I'm no expert on the origins of American film noir, but it seems to owe much of its look and feel to German Expressionist cinema: unsurprising, given how many film-making refugees from Nazi Germany ended up working in Hollywood. I'm not sure if The Testament of Dr, Mabuse (1933) qualifies as film noir, but I'm sticking it in here in any case. It was the last film Fritz Lang made before fleeing Germany. Despite the fact that it was banned by the Nazis - presumably on the grounds that the super-criminal, Mabuse, is a terror-fomenting, nihilistic exponent of destructive violence for its own sake, who seems to shares rather a lot of traits with one A. Hitler - Lang claimed that, after he'd finished the film, the testicularly-challenged Dr Goebbels called him in for a friendly chat and offered him the role of Führer of the German film industry. Lang had been raised a Catholic, but, as his mother was a Jew, his decision to turn down the job and, instead, to get out Dodge fast seems, on reflection, wise. The following trailer has no subtitles, but I'm not sure that matters:

The Testament of Dr. Mabuse - a sequel to Lang's 1922 silent film, Dr. Mabuse the Gambler - is a genuine classic: crime, psychology, politics, terror, the supernatural - they're all here. The atmosphere is extremely unsettling, the tension is palpable, and the plot is as mad as the mute Dr. Mabuse, who's locked up in a lunatic asylum, frantically scribbling fiendish criminal plots on bits of paper which are then smuggled out to his "gang", who follow his instructions to the letter. It's all held together by the fleshy, cigar-puffing figure of Inspector Lohmann, played by Otto Wernicke, whom film fans will recognise from his  performance in the same role in M, the director's previous film. Despite looking and sounding like a walking heart-attack, the 40-year old Wernicke would live for another 32 years! (It's no surprise to discover that his character in a 1962 remake of the film was played by Gert Frobe).  Mabuse is dark, febrile, and altogether crazy - and a work of cinematic genius.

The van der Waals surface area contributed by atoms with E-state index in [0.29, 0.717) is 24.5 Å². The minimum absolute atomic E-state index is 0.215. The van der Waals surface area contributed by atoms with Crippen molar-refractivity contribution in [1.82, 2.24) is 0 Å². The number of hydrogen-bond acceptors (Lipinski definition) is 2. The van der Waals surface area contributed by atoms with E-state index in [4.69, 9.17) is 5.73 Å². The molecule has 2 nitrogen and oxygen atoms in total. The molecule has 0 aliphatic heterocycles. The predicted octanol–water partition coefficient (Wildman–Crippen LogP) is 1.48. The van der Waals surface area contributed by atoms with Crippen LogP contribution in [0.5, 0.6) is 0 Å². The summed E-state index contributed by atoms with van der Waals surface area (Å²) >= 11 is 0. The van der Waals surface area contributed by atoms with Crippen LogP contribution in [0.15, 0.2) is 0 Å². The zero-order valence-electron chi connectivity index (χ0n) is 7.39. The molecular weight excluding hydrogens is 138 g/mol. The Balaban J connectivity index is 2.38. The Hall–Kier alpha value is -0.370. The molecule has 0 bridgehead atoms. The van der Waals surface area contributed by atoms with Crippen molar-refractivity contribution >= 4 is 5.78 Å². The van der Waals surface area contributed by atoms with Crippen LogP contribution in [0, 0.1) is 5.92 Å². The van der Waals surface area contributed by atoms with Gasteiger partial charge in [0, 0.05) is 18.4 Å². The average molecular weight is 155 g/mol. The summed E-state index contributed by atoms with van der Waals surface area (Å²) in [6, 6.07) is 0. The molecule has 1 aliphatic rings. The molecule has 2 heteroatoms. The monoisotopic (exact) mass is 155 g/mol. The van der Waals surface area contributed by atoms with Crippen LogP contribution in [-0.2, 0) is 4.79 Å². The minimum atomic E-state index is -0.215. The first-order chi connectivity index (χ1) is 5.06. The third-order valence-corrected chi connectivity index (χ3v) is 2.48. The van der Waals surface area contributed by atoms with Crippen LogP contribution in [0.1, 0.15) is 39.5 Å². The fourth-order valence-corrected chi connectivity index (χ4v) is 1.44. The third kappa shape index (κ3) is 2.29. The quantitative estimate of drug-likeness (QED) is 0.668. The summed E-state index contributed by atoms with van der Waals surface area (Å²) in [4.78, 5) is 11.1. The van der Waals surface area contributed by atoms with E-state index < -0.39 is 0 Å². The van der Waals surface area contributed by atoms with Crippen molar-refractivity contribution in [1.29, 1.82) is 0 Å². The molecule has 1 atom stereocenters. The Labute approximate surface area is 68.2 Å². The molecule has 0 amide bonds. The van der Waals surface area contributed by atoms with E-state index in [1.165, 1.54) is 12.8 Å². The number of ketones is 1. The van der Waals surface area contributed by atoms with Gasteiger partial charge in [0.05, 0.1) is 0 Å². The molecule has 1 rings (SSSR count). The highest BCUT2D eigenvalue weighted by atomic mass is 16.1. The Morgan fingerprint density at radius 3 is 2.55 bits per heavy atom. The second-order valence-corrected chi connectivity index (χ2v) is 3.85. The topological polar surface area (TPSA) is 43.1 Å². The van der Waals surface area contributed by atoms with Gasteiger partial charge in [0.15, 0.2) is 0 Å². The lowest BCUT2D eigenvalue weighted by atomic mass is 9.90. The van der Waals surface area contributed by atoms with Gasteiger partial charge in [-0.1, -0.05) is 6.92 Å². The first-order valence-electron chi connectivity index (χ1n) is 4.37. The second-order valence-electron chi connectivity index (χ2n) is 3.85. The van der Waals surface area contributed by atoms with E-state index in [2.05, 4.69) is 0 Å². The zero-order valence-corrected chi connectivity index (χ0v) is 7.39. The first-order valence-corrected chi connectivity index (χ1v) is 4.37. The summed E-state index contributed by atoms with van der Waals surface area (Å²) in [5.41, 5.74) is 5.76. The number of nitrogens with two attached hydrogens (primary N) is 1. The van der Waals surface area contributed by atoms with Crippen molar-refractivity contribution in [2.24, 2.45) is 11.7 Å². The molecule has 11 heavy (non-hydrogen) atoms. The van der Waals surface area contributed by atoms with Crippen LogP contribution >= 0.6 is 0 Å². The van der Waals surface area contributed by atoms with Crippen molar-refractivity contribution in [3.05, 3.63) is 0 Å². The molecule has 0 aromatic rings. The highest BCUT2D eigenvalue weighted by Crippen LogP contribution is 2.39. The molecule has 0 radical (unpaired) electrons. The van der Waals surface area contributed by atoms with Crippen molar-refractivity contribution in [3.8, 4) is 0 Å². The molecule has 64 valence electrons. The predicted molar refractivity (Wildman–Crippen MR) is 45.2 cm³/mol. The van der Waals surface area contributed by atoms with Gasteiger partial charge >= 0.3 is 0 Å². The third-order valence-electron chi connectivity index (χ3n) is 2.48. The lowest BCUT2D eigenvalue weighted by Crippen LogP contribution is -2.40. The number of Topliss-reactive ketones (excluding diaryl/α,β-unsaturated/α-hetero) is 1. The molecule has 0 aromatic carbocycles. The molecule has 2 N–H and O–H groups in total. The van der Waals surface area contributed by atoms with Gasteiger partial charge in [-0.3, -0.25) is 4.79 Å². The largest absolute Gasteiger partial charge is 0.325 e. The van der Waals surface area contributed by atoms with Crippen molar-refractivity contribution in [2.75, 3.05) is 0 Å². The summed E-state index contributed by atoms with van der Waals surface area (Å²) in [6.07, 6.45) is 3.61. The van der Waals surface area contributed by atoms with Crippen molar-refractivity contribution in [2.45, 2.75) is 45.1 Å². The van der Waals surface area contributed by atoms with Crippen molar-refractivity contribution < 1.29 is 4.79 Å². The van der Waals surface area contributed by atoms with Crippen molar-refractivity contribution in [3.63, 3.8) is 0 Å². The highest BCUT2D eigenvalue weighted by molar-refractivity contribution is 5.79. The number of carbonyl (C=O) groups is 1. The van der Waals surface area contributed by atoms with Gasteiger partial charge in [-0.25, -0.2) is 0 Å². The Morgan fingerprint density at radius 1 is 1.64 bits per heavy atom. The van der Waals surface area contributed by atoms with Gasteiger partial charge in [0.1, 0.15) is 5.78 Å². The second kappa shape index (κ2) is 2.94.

1. Really enjoyed your two "Movie-watch" posts and the trailers. Am ashamed to say I haven't seen any of these films, but they feel very familiar. I was sure I had seen "The Testament of Dr Mabuse", but got it mixed up with " The Island of Dr Moreau" [or perhaps "Dr Findlay's Casebook"? I don't know.]

    Anyway, more titles for my "Must See" list . Many thanks.

    1. "The Island of Lost Souls" is one of the creepiest films I've ever seen. It was made in 1932, before the Hays Office began strictly enforcing the Hollywood "code" in 1934, so the makers weren't constrained when it came to piling on the horror - and Charles Laughton is in terrific form.

      The Laughton film used to be available on YouTube, but seems to have been removed. All of the films mentioned in my two posts are currently available on YouTube - but hurry, because, eventually, all of these classics will disappear behind pay-walls.

  2. What is it about noir that is so alluring even in black and white. Actually better in black and white.
    I think Mr.G's nailed it. If I ever get a chance I'll try and watch one of them. Great post.

    1. Make it "The Hitch-Hiker" or "The Testament of Dr Mabuse", southern man - they're both currently available on YouTube. Depends if you fancy claustrophobic tension or apocalyptic weirdness.